Why I created a blog

Its been four years since I first created this blog. It has remained true to Essbase and related information over those years. Hopefully it has answered questions and given you insight over those years. I will continue to provide my observations and comments on the ever changing world of EPM. Don't be surprised if the scope of the blog changes and brings in other Hyperion topics.

Tuesday, April 26, 2011

Why server file loads are quicker

Most of us know that if the data file exists on the server (especially in the database directory) and we do a data load it is faster than if the file is on the client. But what do EAS and MAxL actaully do when the file is on the client machine? If you look at an EAS data load,  when you start it, you see the box:
image
When the dialog hits 100%, in the message area of EAS, you will see a statement something like:
User selected data file ‘C:\temp\data.txt’ is uploaded to server for execution at location d:\Oracle\Middleware\user_projects\epmsystem1\tmp\tempfile9706446338807355961.txt
(your path will vary depending on what version of Essbase is installed)
EAS uploads (FTPs) the file onto the Essbase server then processes it. When the process is complete, it deletes the file.  What is the implication of this. Aside from being slower that having the file on the server, it is possible that aborted loads are leaving dead files in the temp directory. I had a system where the number of files and space consumed became significant.
Talking about slower, at a client I’m at, I tested the differences in load time. I’m connected over a VPN connection and have a data file that is 65 meg. For each test, I loaded into the same empty ASO database.  I’m running the web version of EAS so it is on my local machine.  Running the data load process with a client file took about 36 minutes.
Running the same file on the server in the database directory took less than 1 minute. 35 minutes of savings which is significant when you are waiting for processes to run.
To improve my time overall since the files were on my local machine, I would zip them up, copy them to the server, unzip them and then process them. In all I saved about 20 minutes off EAS’s client time. This showed me that the upload does not do any file compression when it copies the file.

Update note:
I've talked with a few people that have read this post and need to clearify. When I talk about a server file, I mean the file should be in the application/database directory on  the server. This way EAS recongnizes it as a server file. The easy way to check if the system thinks it is a server file is to open up the load utility in EAS and select find file. Click on the server tab. IF the file pops up, it is in the right place (It should be saved as a txt file to make life easier).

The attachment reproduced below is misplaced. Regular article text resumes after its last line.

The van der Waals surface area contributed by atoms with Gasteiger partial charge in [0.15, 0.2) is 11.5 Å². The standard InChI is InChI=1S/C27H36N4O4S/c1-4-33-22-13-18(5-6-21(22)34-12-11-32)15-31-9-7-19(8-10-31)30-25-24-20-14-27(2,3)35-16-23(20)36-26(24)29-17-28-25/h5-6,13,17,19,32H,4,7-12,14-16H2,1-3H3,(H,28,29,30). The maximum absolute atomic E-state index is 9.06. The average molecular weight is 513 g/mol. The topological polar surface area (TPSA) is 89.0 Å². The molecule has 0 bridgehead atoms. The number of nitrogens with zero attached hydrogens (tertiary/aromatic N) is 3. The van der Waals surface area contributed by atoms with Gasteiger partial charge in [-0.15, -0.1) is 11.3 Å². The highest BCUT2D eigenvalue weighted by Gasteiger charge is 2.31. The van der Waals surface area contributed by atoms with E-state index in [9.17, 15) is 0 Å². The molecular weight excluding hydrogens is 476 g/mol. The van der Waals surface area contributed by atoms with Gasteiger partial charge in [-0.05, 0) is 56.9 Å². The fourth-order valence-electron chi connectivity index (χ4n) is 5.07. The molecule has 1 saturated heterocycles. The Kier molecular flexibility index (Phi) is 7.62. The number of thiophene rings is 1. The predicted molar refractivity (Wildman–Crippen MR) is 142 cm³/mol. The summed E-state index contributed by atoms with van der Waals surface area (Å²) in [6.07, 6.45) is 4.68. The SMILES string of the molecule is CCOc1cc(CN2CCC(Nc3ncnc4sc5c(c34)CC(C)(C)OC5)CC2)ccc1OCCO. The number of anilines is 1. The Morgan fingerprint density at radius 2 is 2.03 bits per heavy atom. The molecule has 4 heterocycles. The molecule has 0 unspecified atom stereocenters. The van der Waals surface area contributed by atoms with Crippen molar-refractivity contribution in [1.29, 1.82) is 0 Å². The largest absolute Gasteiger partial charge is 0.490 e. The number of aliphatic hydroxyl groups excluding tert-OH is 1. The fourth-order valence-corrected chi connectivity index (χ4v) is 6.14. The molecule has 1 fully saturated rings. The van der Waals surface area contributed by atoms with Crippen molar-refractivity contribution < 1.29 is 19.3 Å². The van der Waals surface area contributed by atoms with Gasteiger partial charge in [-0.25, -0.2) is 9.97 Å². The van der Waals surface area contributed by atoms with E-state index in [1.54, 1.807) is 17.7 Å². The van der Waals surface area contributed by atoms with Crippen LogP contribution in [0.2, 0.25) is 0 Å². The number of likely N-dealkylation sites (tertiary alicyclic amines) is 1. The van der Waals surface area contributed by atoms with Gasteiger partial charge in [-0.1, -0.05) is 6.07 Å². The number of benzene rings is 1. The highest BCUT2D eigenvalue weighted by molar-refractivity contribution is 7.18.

While this will not affect most people as they are doing their processing on the server or in house on fast networks, it does help to understand what EAS and MaxL do when you have a client file to load.
This is just a single tidbit of the type of information you can get at Kscope 11. I’ll be presenting a couple of sessions. One on Advanced Essbase Studio tips and another one on the exception to the rules on outline design. I think both are pretty good sessions. Come see for yourself and let me know. I’m sure I’m going to get sucked into some other sessions , like a panel or two on Hyperion.
If you want to save $100 off of registration,  enter the three character code IRC   (which stands for interRel consulting). I’m not sure how long the code is good for, so don’t wait too long.

9 comments:

Cameron Lackpour said...

Glenn,

Were the aborted files the result of:
1) The EAS client getting terminated
2) A crashed EAS service

I can't think of a clean way within EAS to kill a data load save going to MaxL or another EAS session and killing the session. Am I not applying enough imagination to this?

Regards,

Cameron Lackpour

GlennS said...

Cameron,
The aborted files were the result of both things you mentioned, dataloads getting terminated and network issues. It seems every time you upload a file it uses a new name for it so aborted ones don't get deleted

Michael Sterling said...

The real question is: Did your client customer get billed for the 1 minute test or the 36 minute test? :)

And you didn't think I was paying attention.

GlennS said...

They got billed for all of it as it wasn't a test, but rather me working on site and through VPN remotely at their request. By me zipping the file and putting it the server, I ended up saving them loading time.

sam yarborough said...

If only I had the kinds of file servers Google or yahoo have then I wouldnt be having speed issues and tweaking this directory or other lol

tisco said...

Hello,

This has an issue though, that you cannot upload .csv files...

Regards and thanks for your posts!

Samantha said...

If you have a great connection, I cant tell any difference between upload times.

GlennS said...

While this might be true for a small file large files will be much slower

Anonymous said...

Can we configure the TEMP folder path on v9?